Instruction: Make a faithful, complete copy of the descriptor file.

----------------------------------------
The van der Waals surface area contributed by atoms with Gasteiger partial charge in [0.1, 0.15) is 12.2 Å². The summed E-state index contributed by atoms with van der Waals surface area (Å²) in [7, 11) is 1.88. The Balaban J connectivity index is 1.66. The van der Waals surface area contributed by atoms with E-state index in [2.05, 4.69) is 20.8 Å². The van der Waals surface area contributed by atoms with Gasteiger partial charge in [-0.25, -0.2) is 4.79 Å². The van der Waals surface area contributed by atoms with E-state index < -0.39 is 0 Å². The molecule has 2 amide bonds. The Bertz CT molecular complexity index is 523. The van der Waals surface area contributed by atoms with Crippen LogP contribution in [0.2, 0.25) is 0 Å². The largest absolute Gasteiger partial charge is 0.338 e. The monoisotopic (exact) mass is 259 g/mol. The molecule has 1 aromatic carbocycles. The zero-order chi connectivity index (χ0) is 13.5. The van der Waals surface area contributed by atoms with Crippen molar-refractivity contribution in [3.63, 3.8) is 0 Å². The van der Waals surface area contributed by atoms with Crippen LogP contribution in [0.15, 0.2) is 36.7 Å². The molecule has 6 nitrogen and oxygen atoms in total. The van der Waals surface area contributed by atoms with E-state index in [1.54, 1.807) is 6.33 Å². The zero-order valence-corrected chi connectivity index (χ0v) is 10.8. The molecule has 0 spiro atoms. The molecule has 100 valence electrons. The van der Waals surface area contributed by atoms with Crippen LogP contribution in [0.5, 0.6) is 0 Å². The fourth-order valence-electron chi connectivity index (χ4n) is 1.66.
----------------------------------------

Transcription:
The van der Waals surface area contributed by atoms with Gasteiger partial charge in [0.1, 0.15) is 12.2 Å². The summed E-state index contributed by atoms with van der Waals surface area (Å²) in [7, 11) is 1.88. The Balaban J connectivity index is 1.66. The van der Waals surface area contributed by atoms with E-state index in [2.05, 4.69) is 20.8 Å². The van der Waals surface area contributed by atoms with Gasteiger partial charge in [-0.25, -0.2) is 4.79 Å². The van der Waals surface area contributed by atoms with E-state index < -0.39 is 0 Å². The molecule has 2 amide bonds. The Bertz CT molecular complexity index is 523. The van der Waals surface area contributed by atoms with Crippen LogP contribution in [0.2, 0.25) is 0 Å². The largest absolute Gasteiger partial charge is 0.338 e. The monoisotopic (exact) mass is 259 g/mol. The molecule has 1 aromatic carbocycles. The zero-order chi connectivity index (χ0) is 13.5. The van der Waals surface area contributed by atoms with Crippen molar-refractivity contribution in [3.63, 3.8) is 0 Å². The van der Waals surface area contributed by atoms with Crippen LogP contribution in [0.15, 0.2) is 36.7 Å². The molecule has 6 nitrogen and oxygen atoms in total. The van der Waals surface area contributed by atoms with E-state index in [1.54, 1.807) is 6.33 Å². The zero-order valence-corrected chi connectivity index (χ0v) is 10.8. The molecule has 0 spiro atoms. The molecule has 100 valence electrons. The van der Waals surface area contributed by atoms with Crippen LogP contribution in [0.5, 0.6) is 0 Å². The fourth-order valence-electron chi connectivity index (χ4n) is 1.66.